Sharon Lynn FisherA Romance Writers of America RITA Award finalist and a three-time RWA Golden Heart Award finalist, SHARON LYNN FISHER lives in the Pacific Northwest. She writes books for the geeky at heart—sci-fi flavored stories full of adventure and romance—and battles writerly angst with baked goods, Irish tea, and champagne. Her works include Ghost Planet (2012), The Ophelia Prophecy (2014), and Echo 8 (2014). You can visit her online at SharonLynnFisher.com.

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Here's the scoop on THE OPHELIA PROPHECY:

The Ophelia Prophecy by Sharon Lynn FisherOur world is no longer our own.
We engineered a race of superior fighters--the Manti, mutant humans with insect-like abilities.
In Sanctuary, some of us survive. Eking out our existence. Clinging to the past.
Twenty-five years ago they all but destroyed us.
Some of us intend to do more than survive.

Asha and Pax—strangers and enemies—find themselves stranded together on the border of the last human city, neither with a memory of how they got there. Asha is an archivist working to preserve humanity’s most valuable resource—information—viewed as the only means of resurrecting their society. Pax is Manti, his Scarab ship a menacing presence in the skies over Sanctuary, keeping the last dregs of humanity in check. But neither of them is really what they seem, and what humanity believes about the Manti is a lie. With their hearts and fates on a collision course, they must unlock each other's secrets and forge a bond of trust before a rekindled conflict pushes their two races into repeating the mistakes of the past The Ophelia Prophecy is the thrilling new SF romance from Sharon Lynn Fisher, author of Ghost Planet.

Jenn's thoughts

Purchase: Amazon | Book Depository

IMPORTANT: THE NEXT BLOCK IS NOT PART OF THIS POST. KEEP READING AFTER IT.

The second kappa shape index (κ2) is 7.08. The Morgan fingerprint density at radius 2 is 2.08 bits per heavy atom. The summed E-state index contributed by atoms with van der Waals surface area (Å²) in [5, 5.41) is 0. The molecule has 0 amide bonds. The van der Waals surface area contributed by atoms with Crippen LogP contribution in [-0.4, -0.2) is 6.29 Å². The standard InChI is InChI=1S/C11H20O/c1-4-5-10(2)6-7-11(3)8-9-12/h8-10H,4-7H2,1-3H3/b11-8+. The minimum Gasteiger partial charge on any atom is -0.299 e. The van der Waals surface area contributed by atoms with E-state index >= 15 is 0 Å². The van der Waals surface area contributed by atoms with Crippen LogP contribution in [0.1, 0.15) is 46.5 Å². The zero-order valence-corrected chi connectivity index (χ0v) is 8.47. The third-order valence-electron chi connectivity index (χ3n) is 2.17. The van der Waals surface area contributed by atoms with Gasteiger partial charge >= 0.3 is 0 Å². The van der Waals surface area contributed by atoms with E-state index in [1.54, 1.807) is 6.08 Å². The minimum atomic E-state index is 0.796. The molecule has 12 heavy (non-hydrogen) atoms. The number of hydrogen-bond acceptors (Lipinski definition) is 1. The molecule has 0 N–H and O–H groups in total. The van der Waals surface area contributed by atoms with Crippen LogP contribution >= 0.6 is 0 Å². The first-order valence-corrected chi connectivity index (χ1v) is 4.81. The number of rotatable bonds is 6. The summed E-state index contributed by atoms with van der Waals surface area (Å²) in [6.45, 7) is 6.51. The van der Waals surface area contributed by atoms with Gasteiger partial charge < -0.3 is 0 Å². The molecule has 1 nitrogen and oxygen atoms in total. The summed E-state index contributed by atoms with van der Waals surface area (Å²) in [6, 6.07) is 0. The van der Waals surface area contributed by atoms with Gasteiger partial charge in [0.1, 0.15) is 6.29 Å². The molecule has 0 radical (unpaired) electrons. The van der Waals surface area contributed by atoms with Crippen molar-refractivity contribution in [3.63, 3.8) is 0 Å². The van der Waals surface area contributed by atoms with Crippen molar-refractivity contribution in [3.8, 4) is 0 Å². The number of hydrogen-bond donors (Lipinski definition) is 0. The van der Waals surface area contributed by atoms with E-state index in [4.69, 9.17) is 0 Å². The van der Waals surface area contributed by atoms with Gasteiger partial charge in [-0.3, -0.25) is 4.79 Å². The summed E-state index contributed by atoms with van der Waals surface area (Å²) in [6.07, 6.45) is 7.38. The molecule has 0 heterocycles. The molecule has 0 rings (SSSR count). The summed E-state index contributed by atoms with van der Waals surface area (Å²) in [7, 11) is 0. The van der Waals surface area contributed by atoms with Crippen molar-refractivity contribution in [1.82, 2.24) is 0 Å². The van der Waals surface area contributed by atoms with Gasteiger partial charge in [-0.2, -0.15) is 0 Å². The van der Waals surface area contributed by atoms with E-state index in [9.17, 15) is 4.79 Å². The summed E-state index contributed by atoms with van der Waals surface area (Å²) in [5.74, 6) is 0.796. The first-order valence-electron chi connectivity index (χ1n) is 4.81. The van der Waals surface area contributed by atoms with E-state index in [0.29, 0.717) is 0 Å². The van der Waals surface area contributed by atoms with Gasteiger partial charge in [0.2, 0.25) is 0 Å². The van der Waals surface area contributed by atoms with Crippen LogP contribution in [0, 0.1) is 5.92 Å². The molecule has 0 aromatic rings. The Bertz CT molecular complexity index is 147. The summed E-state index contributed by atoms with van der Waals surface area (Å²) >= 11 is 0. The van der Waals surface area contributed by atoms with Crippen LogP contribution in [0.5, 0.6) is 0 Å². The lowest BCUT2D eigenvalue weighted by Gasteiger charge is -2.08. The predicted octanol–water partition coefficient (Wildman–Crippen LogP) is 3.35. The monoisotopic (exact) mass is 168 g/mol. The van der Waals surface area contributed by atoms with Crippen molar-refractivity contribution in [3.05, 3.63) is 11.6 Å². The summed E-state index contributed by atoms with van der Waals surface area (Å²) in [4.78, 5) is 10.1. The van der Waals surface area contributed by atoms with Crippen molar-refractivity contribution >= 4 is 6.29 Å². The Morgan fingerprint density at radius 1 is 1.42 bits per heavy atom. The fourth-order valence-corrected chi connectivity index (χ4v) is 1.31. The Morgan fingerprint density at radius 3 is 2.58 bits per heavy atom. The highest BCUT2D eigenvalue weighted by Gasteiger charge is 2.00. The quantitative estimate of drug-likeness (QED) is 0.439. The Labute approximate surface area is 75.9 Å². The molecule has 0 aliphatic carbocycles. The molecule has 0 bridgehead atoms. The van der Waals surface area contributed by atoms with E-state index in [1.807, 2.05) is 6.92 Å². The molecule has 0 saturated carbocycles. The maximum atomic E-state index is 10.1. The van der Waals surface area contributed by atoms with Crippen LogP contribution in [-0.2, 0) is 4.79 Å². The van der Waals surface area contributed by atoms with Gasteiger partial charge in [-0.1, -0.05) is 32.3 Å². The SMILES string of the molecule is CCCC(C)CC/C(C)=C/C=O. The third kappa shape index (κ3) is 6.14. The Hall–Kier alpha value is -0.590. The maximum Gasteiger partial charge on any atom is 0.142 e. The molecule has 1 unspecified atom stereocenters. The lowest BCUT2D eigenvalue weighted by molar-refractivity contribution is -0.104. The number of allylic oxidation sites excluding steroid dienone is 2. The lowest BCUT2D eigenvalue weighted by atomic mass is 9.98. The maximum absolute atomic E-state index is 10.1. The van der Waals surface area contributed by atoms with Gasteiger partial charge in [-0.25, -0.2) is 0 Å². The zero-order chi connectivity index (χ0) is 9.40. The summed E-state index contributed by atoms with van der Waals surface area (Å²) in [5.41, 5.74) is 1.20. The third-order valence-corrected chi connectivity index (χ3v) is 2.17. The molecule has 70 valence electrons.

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Tor is giving away two copies of THE OPHELIA PROPHECY today.

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Tynga is a 32 years old mom of two, from Montreal, working as a lab technician in an hospital specialized in heart disease. In her free time, she enjoys reading all things Paranormal and photography.

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14 People left their mark' :

  1. Biopunk sound interesting.

  2. I had a lot of fun with it! Thanks for dropping by, Marie-Claude!

  3. Thanks so much for the opportunity to guest post, Jenn, and also for the WONDERFUL review!

  4. I think biopunk sounds very intriguing, I'm always fascinated with the idea of man tinkering with DNA and genetics. I'm very much looking forward to reading The Ophelia Prophecy. :D

  5. I'd never heard biopunk defined before but I've certainly been exposed to some aspects of it even in the classics by writers like Heinlein, Bradbury and Arthur C. Clarke. I like innovation in general so I'm happy to see it.

  6. I enjoy science fiction and I guess I've read biopunk before and didn't know it :-)))

  7. Hi Barbara! Agreed, it's totally fascinating! And sometimes creepy. I hope you enjoy the book!

  8. I was in the same boat when I looked up the definition! "Oh, THAT." :)

  9. It's a pretty exciting backdrop for a story -- the possibilities are mind-boggling (for both fiction and real life). Thanks for your interest!

  10. this looks and sounds fantastic!!! I loved Sharon's first book and I'm soo eager to dive into this one :) Thanks for sharing!

  11. So glad you enjoyed Ghost Planet. :) Thanks for stopping by!

  12. You're most welcome. Thanks so much for stopping by. :)

  13. Haven't heard of it before

  14. Interesting. Something I would definitely read.